Take a stroll along some of Juneau’s downtown streets and you’ll find brand new signs with maps and information about each location. But the signs do more than just tell you where you are — each one tells an oral history about the place as part of an audio storytelling project called Juneau Voices.
The new signs feature QR codes. Scan them and you’ll be taken to an audio story about the place.
Ten stories are narrated by people from throughout Dzantik’i Héeni, or Juneau, whose family histories go back generations. The narrators include the late Kingeistí David Katzeek and Erin Tripp, whose Tlingit name is Xáalnook.
Kingeistí is part of the Eagle moiety. Xáalnook is part of the Raven moiety. Together, Eagle and Raven guide the listener through this sonic journey.
Lillian Petershoare is one of the artists who helped with Juneau Voices. She said the project is meant to tell rich stories about the diverse experiences of local people.
“The stories are a wonderful cross-section featuring oftentimes lesser-known stories and lifting up people’s experiences so that local residents and visitors can have a better understanding and appreciation for the diverse people that live in this community,” Petershoare said.
Petershoare said one of those lesser-known stories is a tale of two statues near the Alaska Capitol building, narrated by Sorrel Goodwin. One of the statues is of William Seward and sits in front of the Capitol. The other statue isn’t there — or at least not yet. It’s of Sheep Creek Mary, who was Goodwin’s great-great-grandmother, also known as Mary James, who took a stand against the Gastineau Mine company that eventually forced her to sell her land.
Petershoare said it’s important to tell these stories.
“Because either the listener is living on Lingít Aaní or they are visiting Lingít Aaní,” she said. “It’s so important to understand the Indigenous people of the area.”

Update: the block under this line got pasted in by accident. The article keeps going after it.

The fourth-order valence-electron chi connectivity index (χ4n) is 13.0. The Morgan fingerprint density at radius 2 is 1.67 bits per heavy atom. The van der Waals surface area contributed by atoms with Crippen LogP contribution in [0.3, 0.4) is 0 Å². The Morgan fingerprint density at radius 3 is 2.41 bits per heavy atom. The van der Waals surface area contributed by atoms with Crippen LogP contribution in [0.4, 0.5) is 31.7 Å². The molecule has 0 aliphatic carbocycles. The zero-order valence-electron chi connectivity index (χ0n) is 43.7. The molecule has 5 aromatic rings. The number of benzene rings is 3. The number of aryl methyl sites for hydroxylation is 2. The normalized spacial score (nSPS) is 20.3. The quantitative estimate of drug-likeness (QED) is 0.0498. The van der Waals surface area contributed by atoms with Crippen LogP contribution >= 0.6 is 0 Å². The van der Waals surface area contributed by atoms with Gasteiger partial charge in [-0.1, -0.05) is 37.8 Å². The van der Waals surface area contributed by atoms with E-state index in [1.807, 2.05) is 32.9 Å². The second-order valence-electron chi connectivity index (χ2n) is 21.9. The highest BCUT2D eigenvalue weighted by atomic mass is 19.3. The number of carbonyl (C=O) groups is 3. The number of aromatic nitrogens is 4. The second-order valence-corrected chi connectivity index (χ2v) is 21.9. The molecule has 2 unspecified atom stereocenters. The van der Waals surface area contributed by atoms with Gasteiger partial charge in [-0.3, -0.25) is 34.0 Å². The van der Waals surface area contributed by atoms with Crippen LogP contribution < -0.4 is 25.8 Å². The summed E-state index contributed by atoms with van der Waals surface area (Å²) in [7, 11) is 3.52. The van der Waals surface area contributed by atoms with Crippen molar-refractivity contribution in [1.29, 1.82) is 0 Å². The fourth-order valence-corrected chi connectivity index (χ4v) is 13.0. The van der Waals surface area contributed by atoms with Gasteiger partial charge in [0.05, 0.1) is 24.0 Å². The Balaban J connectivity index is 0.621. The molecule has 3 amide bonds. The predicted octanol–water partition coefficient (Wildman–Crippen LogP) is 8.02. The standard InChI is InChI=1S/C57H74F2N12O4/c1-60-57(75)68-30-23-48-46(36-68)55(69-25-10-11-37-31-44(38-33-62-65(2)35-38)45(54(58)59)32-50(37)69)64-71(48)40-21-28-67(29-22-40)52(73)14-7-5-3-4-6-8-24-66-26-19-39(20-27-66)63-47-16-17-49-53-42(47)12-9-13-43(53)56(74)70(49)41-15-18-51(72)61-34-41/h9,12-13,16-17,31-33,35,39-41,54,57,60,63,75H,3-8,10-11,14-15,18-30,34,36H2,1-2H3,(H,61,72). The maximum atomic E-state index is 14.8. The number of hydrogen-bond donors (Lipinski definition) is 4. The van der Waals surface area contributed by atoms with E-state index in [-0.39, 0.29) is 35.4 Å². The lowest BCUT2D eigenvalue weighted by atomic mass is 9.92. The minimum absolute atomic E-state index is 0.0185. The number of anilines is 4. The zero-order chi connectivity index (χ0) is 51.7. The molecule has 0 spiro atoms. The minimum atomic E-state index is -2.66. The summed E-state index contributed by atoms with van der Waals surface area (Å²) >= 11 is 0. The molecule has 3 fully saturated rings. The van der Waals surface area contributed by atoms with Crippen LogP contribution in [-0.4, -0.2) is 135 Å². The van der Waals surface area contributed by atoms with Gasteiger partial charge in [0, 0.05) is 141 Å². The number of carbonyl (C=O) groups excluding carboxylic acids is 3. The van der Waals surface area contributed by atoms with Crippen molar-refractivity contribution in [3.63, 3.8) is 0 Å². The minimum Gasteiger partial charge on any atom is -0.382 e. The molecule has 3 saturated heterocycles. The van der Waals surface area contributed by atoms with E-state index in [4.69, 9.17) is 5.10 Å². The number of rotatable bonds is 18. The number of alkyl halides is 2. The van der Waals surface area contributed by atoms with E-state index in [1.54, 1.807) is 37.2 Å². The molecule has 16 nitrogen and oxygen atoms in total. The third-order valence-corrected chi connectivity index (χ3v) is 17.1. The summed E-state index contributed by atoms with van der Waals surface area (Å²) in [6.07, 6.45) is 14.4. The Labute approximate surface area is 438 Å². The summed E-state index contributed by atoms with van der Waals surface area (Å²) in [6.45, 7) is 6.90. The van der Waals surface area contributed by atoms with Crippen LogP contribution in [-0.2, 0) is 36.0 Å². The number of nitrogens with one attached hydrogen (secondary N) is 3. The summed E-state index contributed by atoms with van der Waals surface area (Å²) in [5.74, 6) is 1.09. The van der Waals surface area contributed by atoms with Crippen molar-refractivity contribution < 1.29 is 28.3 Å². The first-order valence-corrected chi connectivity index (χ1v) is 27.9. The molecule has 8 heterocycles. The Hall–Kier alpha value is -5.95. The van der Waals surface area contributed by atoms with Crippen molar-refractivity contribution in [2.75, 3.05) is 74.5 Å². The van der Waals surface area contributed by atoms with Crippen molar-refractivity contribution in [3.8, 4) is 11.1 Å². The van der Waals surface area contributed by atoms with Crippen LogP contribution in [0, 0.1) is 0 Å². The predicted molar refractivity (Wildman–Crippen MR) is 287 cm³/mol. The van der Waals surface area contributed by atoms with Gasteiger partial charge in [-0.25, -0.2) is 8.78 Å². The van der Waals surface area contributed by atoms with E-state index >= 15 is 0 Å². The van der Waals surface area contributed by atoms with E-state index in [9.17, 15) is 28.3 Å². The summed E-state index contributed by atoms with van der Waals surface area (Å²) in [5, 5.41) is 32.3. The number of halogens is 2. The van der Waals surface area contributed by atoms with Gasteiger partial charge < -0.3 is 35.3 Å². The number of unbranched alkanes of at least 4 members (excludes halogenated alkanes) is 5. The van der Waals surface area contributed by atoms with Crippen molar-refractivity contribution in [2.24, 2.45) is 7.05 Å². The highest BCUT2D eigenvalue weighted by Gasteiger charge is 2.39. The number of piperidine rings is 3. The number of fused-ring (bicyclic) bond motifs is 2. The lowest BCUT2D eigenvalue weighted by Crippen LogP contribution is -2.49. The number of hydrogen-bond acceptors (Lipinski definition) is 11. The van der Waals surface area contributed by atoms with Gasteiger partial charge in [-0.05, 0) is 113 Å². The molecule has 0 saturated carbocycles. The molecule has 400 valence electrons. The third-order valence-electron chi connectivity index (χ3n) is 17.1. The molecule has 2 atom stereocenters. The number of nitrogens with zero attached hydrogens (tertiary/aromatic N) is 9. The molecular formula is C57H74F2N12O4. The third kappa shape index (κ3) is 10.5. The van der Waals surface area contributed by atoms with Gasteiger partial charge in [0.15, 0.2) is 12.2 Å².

Ryan Conarro, an artist with Juneau roots, also helped facilitate the project.
“You can almost think about radio drama or podcasting with sound design and music to illuminate their stories,” said Conarro.
He said it started when he met Petershoare in 2018 while co-producing a theater project called “Aan Yátx’u Sáani: Noble People of the Land,” where Tlingit elders shared stories about Juneau’s Aak’w Village District.
The city had already initiated the idea of creating a signage project to help visitors find their way.
Over the course of several months, Conarro and Petershoare hosted story circles around town and put together what represents the breadth and depth of the city’s history. The project was delayed by the pandemic but is planned to officially launch in March.
Petershoare said she hopes the city can put up more signs with stories around the rest of the borough in the future.
Editor’s note: The QR codes on the signs are currently inactive, but will be ready to scan in early March.
Disclosure: KTOO is a partner with the Juneau Voices project.